Ukrainian national revival

By the early 19th century the Ukrainian vernacular had become the primary vehicle of literary expression, and an era of prolific writing began. Nineteenth-century Ukrainian literature reflected the rapid development of Ukrainian national consciousness under Russian rule. Ivan Kotlyarevsky, classicist poet and playwright, inaugurated modern Ukrainian literature with his Aeneid [make link to this] (1798), a burlesque travesty of Virgil’s Aeneid that transformed its heroes into Ukrainian Cossacks. The work, which appeared in its entirety only after Kotliarevsky's death, was a tremendous success, no doubt because of its skilful travesty of the Roman classic and its able use of the Ukrainian vernacular to reveal that language’s wealth of picturesque idioms. Although Kotliarevsky was only following the dictates of classicism and did not set out to ‘create a literature in the vernacular,’ his highly sensitive ear for the idiomatic language, sharp eye for ethnographic detail, and talent as a writer produced the unexpected. Kotliarevsky nonetheless seemed to realize the importance of his work, for he injected a serious tone into the last three sections of the epic and also went on to write two plays in the ‘newly discovered’ languagea: Natalka Poltavka (Natalka from Poltava) and Moskal’ charivnyk (The Soldier Sorcerer), both in 1819.

The most important follower of Ivan Kotliarevsky in the genre of travesty was Petro Hulak-Artemovsky, noted for his adaptations of the odes of Horace (Do Parkhoma) and an expanded adaptation of a fable by the 18th-century Polish writer Ignacy Krasicki (Pan ta sobaka [Master and His Dog, 1818]). Hulak-Artemovsky’s attempt to use Ukrainian outside of travesty or burlesque, as in his translation of Goethe’s Fisherman, however produced awkward results. His language was still too much in the register of the burlesque.

Hryhoriy Kvitka-Osnovianenko, the initiator of the Ukrainian short story, was more successful in his attempt to write ‘serious’ works in the vernacular. Although his play Svatannia na Honcharivtsi (The Betrothal in Honcharivka, 1836) and early stories still reflected the burlesque tradition, his later stories were more sombre in tone and imbued with the sentimentalism that was fashionable at the time. Whereas Kotliarevsky in his comedies showed that Ukrainian peasants could laugh, Kvitka-Osnovianenko in his stories showed they were also capable of tears and sadness.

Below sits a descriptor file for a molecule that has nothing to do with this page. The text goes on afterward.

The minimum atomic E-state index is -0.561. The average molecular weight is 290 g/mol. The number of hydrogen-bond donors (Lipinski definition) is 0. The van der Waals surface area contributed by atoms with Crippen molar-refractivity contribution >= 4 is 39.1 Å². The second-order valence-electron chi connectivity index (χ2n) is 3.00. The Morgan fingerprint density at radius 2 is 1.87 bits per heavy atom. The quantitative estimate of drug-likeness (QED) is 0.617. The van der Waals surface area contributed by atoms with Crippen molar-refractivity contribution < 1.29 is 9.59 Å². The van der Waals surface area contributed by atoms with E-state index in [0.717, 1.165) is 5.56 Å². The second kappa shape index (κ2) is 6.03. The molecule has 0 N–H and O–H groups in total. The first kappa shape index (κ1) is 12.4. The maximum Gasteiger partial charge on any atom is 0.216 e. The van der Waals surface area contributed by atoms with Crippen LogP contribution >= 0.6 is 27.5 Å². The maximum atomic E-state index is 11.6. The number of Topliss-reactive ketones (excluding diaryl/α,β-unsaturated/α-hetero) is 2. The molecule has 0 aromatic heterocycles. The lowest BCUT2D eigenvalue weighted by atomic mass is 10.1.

As classicism gave way to romanticism its rigid laws were abandoned. Gone were the high and low styles. The Romantics were genuinely interested in folk songs, legends, myths, and the heroic past. Several histories appeared, the most notable being Istoriia Rusov (printed in 1847 but written at the beginning of the century and circulated in manuscript form). The authorship is uncertain; although the language of the work is Russian, its message is that of Ukrainian patriotism. Also important is Istoriia Maloi Rossii ... (History of Little Russia ..., 1822) by Dmytro Bantysh-Kamensky. Several collections of Ukrainian folk songs and ballads appeared in quick succession, the most influential of them being Nikolai Tsertelev’s collection of ballads (1819) and Mykhailo Maksymovych’s Malorossiiskie pesni (Little Russian Songs, 1827).

Around 1830 the city of Kharkiv became the centre of Ukrainian Romanticism, with such authors as Izmail Sreznevsky, Levko Borovykovsky, Amvrosiy Metlynsky and Mykola Kostomarov publishing ethnographic materials, native interpretations of Ukrainian history, and collections of folk legends and Cossack chronicles. They developed new genres, translated and imitated works from other literatures, and wholly embraced Johann Gottfried von Herder’s idea that Slavic folk poetry was closer to nature and less soiled by corrupt civilization than that of other peoples. Most of the authors of the period also wrote in Russian; some did so exclusively and thus belong to Russian literature, Nikolai Gogol being a prime example.